Birthowl’s natural childbirth


Prenatal Influences

from “The Secret Life of the Unborn Child”
by Thomas Verny, M.D. with John Kelly

… at one time or another nearly every expectant mother senses that she and her unborn child are reacting to one another’s feelings. …

  • The fetus can see, hear, experience, taste, and, on a primitive level, even learn in utero (that is, in the uterus — before birth). Most profoundly, he can feel — not with an adult’s sophistication, but feel nonetheless.
  • A corollary to this discovery is that what a child feels and perceives begins shaping his attitudes and expectations about himself. Whether he ultimately sees himself and, hence, acts as a happy or sad, aggressive or meek, secure or anxiety-ridden person depends, in part, on the messages he gets about himself in the womb.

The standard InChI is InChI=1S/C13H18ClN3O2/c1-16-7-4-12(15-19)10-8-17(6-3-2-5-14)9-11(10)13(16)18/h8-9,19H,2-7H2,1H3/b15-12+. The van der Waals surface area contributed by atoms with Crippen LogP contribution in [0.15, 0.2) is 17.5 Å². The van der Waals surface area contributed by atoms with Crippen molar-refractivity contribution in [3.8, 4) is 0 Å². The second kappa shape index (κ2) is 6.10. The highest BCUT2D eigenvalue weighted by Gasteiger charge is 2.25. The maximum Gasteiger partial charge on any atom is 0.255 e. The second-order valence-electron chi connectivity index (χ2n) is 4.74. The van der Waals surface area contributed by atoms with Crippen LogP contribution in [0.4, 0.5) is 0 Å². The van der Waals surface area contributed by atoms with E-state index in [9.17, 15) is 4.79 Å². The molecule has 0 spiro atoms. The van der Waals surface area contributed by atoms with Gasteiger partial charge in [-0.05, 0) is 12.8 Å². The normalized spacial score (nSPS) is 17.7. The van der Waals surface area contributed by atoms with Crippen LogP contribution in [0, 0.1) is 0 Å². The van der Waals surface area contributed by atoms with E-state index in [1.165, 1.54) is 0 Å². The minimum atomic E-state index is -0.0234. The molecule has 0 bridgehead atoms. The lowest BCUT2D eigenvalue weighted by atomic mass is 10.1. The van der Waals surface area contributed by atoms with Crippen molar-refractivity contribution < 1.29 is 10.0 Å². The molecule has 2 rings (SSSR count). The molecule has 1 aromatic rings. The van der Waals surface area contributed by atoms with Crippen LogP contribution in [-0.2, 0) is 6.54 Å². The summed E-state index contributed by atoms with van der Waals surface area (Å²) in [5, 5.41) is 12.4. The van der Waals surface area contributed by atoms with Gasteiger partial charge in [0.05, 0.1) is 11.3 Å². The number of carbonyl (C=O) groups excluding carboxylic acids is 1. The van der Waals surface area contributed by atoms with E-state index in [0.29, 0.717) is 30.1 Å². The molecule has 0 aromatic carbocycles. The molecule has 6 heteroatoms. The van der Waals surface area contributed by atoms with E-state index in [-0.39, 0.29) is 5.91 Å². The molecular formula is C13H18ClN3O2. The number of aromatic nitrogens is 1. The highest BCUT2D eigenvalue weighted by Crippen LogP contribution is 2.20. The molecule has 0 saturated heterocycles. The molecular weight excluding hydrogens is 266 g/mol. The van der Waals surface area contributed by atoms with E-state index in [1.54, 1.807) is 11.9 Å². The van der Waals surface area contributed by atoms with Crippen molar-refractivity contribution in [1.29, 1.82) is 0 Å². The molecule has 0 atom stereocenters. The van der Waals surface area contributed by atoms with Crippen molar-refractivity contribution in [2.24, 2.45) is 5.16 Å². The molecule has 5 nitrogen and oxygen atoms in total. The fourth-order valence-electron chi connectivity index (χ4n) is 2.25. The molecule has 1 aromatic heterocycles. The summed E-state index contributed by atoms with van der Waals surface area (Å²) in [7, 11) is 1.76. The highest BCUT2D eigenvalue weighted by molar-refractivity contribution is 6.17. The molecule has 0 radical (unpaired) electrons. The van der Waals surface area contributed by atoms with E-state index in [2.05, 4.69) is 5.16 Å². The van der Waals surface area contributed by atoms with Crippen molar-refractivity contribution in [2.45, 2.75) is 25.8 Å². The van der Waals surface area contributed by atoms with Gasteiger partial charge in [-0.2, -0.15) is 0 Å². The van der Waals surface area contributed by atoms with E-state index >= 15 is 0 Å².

• The chief source of those shaping messages is the child’s mother. This does not mean every fleeting worry, doubt or anxiety a woman has rebounds on her child. What matters are deep persistent patterns of feeling. Chronic anxiety or a wrenching ambivalence about motherhood can leave a deep scar on an unborn child’s personality. On the other hand, such life-enhancing emotions as joy, elation and anticipation can contribute significantly to the emotional development of a healthy child.
  • New research is also beginning to focus much more on the father’s feelings. Until recently his emotions were disregarded. Our latest studies indicate that this view is dangerously wrong. They show that how a man feels about his wife and unborn child is one of the single most important factors in determining the success of a pregnancy. …

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